Nus Ghani MP
Andrew Mitchell MP
Peter Bone MP
Ben Bradley MP
Andrew Bridgen MP
Paul Bristow MP
Philip Davies MP
Richard Drax MP
Jonathan Djanogly MP
Chris Green MP
Philip Hollobone MP
Adam Holloway MP
David Jones MP
Simon Jupp MP
Andrew Lewer MBE MP
Julian Lewis MP
Karl McCartney MP
Craig Mackinlay MP
Anthony Mangnall MP
Stephen McPartland MP
Anne Marie Morris MP
Sir John Redwood MP
Andrew Rosindell MP
Greg Smith MP
Henry Smith MP
Julian Sturdy MP
Sir Desmond Swayne MP
Sir Robert Syms MP
Craig Tracey MP
Jamie Wallis MP
David Warburton MP
William Wragg MP
Sir Charles Walker MP

The 76 MPs Who Deserve Our Praise

These are the 76 MPs who voted against the renewal of the Coronavirus Act for a further six months this afternoon, plus two tellers.

Conservative

Adam Afriyie (Windsor)

Steve Baker (Wycombe)

Harriett Baldwin (West Worcestershire)

Bob Blackman (Harrow East)

Peter Bone (Wellingborough)

Sir Graham Brady (Altrincham and Sale West)

Sir Christopher Chope (Christchurch)

Sir Geoffrey Clifton-Brown (The Cotswolds)

Philip Davies (Shipley)

David Davis (Haltemprice and Howden)

Jonathan Djanogly (Huntingdon)

Richard Drax (South Dorset)

Mark Francois (Rayleigh and Wickford)

Marcus Fysh (Yeovil)

Mark Harper (Forest of Dean)

Philip Hollobone (Kettering)

David Jones (Clwyd West)

Pauline Latham (Mid Derbyshire)

Jonathan Lord (Woking)

Tim Loughton (East Worthing and Shoreham)

Craig Mackinlay (South Thanet)

Karl McCartney (Lincoln)

Stephen McPartland (Stevenage)

Esther McVey (Tatton)

Anne Marie Morris (Newton Abbot)

John Redwood (Wokingham)

Andrew Rosindell (Romford)

Henry Smith (Crawley)

Julian Sturdy (York Outer)

Sir Desmond Swayne (New Forest West)

Sir Robert Syms (Poole)

Craig Tracey (North Warwickshire)

Sir Charles Walker (Broxbourne)

David Warburton (Somerton and Frome)

William Wragg (Hazel Grove)

Labour

Diane Abbott (Hackney North and Stoke Newington)

Apsana Begum (Poplar and Limehouse)

Ben Bradshaw (Exeter)

Richard Burgon (Leeds East)

Dawn Butler (Brent Central)

Andrew Gwynne (Denton and Reddish)

Ian Lavery (Wansbeck)

Emma Lewell-Buck (South Shields)

Clive Lewis (Norwich South)

Rebecca Long-Bailey (Salford and Eccles)

John McDonnell (Hayes and Harlington)

Ian Mearns (Gateshead)

Kate Osamor (Edmonton)

Kate Osborne (Jarrow)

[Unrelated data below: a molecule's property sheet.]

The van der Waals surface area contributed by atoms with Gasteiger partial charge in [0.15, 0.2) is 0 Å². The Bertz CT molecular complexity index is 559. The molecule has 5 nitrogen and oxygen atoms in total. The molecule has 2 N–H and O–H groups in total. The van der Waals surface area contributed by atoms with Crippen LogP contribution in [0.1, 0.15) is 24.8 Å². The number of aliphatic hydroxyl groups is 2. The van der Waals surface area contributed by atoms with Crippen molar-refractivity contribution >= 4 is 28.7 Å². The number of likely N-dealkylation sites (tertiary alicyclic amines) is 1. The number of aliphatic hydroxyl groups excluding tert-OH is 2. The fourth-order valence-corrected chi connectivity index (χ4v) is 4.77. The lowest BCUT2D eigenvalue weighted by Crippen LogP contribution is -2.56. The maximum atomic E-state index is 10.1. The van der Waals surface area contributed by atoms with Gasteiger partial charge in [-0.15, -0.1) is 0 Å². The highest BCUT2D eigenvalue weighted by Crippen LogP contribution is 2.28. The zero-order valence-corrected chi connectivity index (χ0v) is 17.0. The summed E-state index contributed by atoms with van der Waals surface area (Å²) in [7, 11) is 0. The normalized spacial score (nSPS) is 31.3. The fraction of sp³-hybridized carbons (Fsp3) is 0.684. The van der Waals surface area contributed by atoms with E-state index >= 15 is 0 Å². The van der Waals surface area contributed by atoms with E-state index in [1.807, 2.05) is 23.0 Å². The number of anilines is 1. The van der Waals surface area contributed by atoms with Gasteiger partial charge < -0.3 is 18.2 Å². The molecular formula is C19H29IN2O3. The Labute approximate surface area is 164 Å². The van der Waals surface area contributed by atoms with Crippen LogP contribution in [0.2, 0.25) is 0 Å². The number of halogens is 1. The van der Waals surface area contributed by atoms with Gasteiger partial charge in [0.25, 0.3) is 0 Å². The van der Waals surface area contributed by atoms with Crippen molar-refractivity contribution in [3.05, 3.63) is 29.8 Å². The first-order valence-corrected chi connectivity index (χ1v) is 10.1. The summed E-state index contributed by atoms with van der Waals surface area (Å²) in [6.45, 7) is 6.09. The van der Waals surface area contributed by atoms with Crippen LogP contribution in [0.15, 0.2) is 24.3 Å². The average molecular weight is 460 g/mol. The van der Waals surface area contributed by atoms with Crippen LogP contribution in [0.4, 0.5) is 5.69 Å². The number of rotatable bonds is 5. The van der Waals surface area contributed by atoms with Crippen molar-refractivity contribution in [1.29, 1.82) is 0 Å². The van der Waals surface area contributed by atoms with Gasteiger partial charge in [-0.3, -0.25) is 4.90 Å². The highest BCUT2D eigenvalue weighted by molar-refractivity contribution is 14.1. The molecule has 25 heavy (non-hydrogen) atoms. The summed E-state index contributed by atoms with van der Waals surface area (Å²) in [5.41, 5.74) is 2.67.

Bell Ribeiro-Addy (Streatham)

John Spellar (Warley)

Graham Stringer (Blackley and Broughton)

Zarah Sultana (Coventry South)

Jon Trickett (Hemsworth)

Derek Twigg (Halton)

Beth Winter (Cynon Valley)

Liberal Democrat

Wendy Chamberlain (North East Fife)

Daisy Cooper (St Albans)

Ed Davey (Kingston and Surbiton)

Tim Farron (Westmorland and Lonsdale)

Wera Hobhouse (Bath)

Christine Jardine (Edinburgh West)

Layla Moran (Oxford West and Abingdon)

Sarah Olney (Richmond Park)

Jamie Stone (Caithness, Sutherland and Easter Ross)

Munira Wilson (Twickenham)

Democratic Unionist Party

Gregory Campbell (East Londonderry)

Jeffrey Donaldson (Lagan Valley)

Paul Girvan (South Antrim)

Carla Lockhart (Upper Bann)

Ian Paisley (North Antrim)

Gavin Robinson (Belfast East)

Sammy Wilson (East Antrim)

Green Party

Caroline Lucas (Brighton Pavilion)

Alliance

Stephen Farry (North Down)

Independent

Jeremy Corbyn (Islington North)

Tellers

Chris Green (Conservative, Bolton West)

Alistair Carmichael (Liberal Democrat, Orkney and Shetland)

The final toll was 484 votes to 76, giving the Government a majority of 408. The MailOnline has more.

Stop Press: Toby says: “Good to see Layla Moran in the ‘no’ lobby. When I debated her at the Cambridge Union in January she was pro-lockdown. Let’s hope the superior arguments on our side of the debate helped to change her mind.”

Latest News

Hancock Sets Out Vaccination Plan

Health Secretary Matt Hancock

The Government has published its ‘UK COVID-19 Vaccines Delivery Plan‘ and the Health Secretary gave a press conference alongside Professor Stephen Powis on Monday stating that 2.3 million people have been given at least one dose of a vaccine so far and explaining his plan to continue rolling out the biggest mass vaccination programme in history. The BBC reports:

The vaccine delivery plan says it is expected to take until spring to give a first dose to all 32 million people in the UK’s priority groups, including everyone over 55 and those who are clinically vulnerable.

Under the plan, the government has pledged to carry out at least two million vaccinations in England per week by the end of January, which it says will be made possible by rolling out jabs at 206 hospital sites, 50 vaccination centres and around 1,200 local vaccination sites. 

It also reiterates the government’s aim of offering vaccinations to around 15 million people in the UK – the over-70s, older care home residents and staff, frontline healthcare workers and the clinically extremely vulnerable – by mid-February.

According to Mr Hancock, two fifths of over-80s have now received their first dose, and almost a quarter of care home residents have received theirs.

Ministers have stopped short so far of introducing yet stricter measures, and Hancock ruled out scrapping support ‘bubbles’, though several newspapers have run fairly hysterical finger-wagging front pages:

A glaring Chris Whitty is pictured next to an instruction not to “stop for a chat” despite his having repeated yesterday on Radio 4 that fleeting outdoor contact was not a risk.

The Metropolitan Police commissioner Cressida Dick, meanwhile, has written in The Times:

It is preposterous to me that anyone could be unaware of our duty to do all we can to stop the spread of the virus. We have been clear that those who breach COVID-19 legislation are increasingly likely to face fines.

The article continues: